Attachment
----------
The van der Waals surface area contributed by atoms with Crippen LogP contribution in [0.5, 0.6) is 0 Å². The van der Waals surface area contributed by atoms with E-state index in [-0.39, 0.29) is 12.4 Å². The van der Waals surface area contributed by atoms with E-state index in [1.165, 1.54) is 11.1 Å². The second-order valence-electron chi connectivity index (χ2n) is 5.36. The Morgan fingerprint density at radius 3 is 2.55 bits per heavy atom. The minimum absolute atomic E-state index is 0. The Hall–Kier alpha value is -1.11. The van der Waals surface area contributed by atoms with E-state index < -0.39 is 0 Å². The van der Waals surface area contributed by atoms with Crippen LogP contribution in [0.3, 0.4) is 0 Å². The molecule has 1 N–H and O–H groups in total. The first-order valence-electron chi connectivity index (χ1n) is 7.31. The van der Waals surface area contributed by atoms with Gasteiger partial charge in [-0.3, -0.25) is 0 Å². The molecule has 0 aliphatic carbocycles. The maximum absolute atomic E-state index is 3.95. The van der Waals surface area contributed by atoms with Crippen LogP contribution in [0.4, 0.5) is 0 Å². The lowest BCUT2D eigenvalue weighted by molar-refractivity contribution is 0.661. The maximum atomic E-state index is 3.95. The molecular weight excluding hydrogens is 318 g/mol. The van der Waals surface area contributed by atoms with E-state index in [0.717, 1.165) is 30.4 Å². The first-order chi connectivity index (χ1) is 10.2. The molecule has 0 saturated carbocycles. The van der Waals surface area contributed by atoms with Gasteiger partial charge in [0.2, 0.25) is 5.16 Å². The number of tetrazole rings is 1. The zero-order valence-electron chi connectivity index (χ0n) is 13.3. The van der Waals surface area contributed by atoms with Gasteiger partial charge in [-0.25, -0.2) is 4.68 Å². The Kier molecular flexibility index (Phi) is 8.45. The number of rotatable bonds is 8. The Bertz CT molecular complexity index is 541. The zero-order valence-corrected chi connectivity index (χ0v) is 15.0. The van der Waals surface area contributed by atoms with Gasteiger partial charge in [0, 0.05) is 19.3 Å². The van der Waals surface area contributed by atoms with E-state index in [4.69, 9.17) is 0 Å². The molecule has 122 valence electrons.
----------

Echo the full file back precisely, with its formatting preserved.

The van der Waals surface area contributed by atoms with Crippen LogP contribution in [0.5, 0.6) is 0 Å². The van der Waals surface area contributed by atoms with E-state index in [-0.39, 0.29) is 12.4 Å². The van der Waals surface area contributed by atoms with E-state index in [1.165, 1.54) is 11.1 Å². The second-order valence-electron chi connectivity index (χ2n) is 5.36. The Morgan fingerprint density at radius 3 is 2.55 bits per heavy atom. The minimum absolute atomic E-state index is 0. The Hall–Kier alpha value is -1.11. The van der Waals surface area contributed by atoms with E-state index < -0.39 is 0 Å². The van der Waals surface area contributed by atoms with Crippen LogP contribution in [0.3, 0.4) is 0 Å². The molecule has 1 N–H and O–H groups in total. The first-order valence-electron chi connectivity index (χ1n) is 7.31. The van der Waals surface area contributed by atoms with Gasteiger partial charge in [-0.3, -0.25) is 0 Å². The molecule has 0 aliphatic carbocycles. The maximum absolute atomic E-state index is 3.95. The van der Waals surface area contributed by atoms with Crippen LogP contribution in [0.4, 0.5) is 0 Å². The lowest BCUT2D eigenvalue weighted by molar-refractivity contribution is 0.661. The maximum atomic E-state index is 3.95. The molecular weight excluding hydrogens is 318 g/mol. The van der Waals surface area contributed by atoms with E-state index in [0.717, 1.165) is 30.4 Å². The first-order chi connectivity index (χ1) is 10.2. The molecule has 0 saturated carbocycles. The van der Waals surface area contributed by atoms with Gasteiger partial charge in [0.2, 0.25) is 5.16 Å². The number of tetrazole rings is 1. The zero-order valence-electron chi connectivity index (χ0n) is 13.3. The van der Waals surface area contributed by atoms with Gasteiger partial charge in [-0.25, -0.2) is 4.68 Å². The Kier molecular flexibility index (Phi) is 8.45. The number of rotatable bonds is 8. The Bertz CT molecular complexity index is 541. The zero-order valence-corrected chi connectivity index (χ0v) is 15.0. The van der Waals surface area contributed by atoms with Gasteiger partial charge in [0, 0.05) is 19.3 Å². The van der Waals surface area contributed by atoms with E-state index in [4.69, 9.17) is 0 Å². The molecule has 122 valence electrons.